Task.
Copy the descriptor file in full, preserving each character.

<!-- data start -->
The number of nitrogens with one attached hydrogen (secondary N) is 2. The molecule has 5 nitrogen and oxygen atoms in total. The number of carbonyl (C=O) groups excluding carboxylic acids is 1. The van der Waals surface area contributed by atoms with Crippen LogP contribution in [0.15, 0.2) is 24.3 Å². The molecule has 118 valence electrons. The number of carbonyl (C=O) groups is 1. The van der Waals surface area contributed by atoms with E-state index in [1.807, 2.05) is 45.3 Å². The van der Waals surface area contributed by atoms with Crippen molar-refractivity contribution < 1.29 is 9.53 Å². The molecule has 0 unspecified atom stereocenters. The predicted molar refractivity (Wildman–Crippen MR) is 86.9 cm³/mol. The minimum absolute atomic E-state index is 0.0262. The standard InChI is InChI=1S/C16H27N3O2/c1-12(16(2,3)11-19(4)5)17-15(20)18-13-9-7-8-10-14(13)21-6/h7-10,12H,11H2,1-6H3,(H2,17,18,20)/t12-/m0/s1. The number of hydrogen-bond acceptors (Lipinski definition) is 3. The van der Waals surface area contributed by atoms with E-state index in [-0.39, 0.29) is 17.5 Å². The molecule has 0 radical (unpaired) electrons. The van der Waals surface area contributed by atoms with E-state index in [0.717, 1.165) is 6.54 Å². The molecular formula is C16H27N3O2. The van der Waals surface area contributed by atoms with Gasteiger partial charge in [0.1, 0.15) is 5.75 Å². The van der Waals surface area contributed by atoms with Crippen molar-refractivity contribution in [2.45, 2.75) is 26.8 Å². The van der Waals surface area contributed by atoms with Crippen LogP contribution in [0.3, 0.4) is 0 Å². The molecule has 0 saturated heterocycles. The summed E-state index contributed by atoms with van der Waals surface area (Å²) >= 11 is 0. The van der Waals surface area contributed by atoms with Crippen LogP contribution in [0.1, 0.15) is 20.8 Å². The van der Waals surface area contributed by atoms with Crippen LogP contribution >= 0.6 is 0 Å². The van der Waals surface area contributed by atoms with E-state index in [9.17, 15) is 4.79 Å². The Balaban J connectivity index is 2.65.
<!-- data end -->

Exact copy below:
The number of nitrogens with one attached hydrogen (secondary N) is 2. The molecule has 5 nitrogen and oxygen atoms in total. The number of carbonyl (C=O) groups excluding carboxylic acids is 1. The van der Waals surface area contributed by atoms with Crippen LogP contribution in [0.15, 0.2) is 24.3 Å². The molecule has 118 valence electrons. The number of carbonyl (C=O) groups is 1. The van der Waals surface area contributed by atoms with E-state index in [1.807, 2.05) is 45.3 Å². The van der Waals surface area contributed by atoms with Crippen molar-refractivity contribution < 1.29 is 9.53 Å². The molecule has 0 unspecified atom stereocenters. The predicted molar refractivity (Wildman–Crippen MR) is 86.9 cm³/mol. The minimum absolute atomic E-state index is 0.0262. The standard InChI is InChI=1S/C16H27N3O2/c1-12(16(2,3)11-19(4)5)17-15(20)18-13-9-7-8-10-14(13)21-6/h7-10,12H,11H2,1-6H3,(H2,17,18,20)/t12-/m0/s1. The number of hydrogen-bond acceptors (Lipinski definition) is 3. The van der Waals surface area contributed by atoms with E-state index in [-0.39, 0.29) is 17.5 Å². The molecule has 0 radical (unpaired) electrons. The van der Waals surface area contributed by atoms with E-state index in [0.717, 1.165) is 6.54 Å². The molecular formula is C16H27N3O2. The van der Waals surface area contributed by atoms with Gasteiger partial charge in [0.1, 0.15) is 5.75 Å². The van der Waals surface area contributed by atoms with Crippen molar-refractivity contribution in [2.45, 2.75) is 26.8 Å². The van der Waals surface area contributed by atoms with Crippen LogP contribution in [0.3, 0.4) is 0 Å². The molecule has 0 saturated heterocycles. The summed E-state index contributed by atoms with van der Waals surface area (Å²) >= 11 is 0. The van der Waals surface area contributed by atoms with Crippen LogP contribution in [0.1, 0.15) is 20.8 Å². The van der Waals surface area contributed by atoms with Crippen LogP contribution >= 0.6 is 0 Å². The van der Waals surface area contributed by atoms with E-state index in [9.17, 15) is 4.79 Å². The Balaban J connectivity index is 2.65.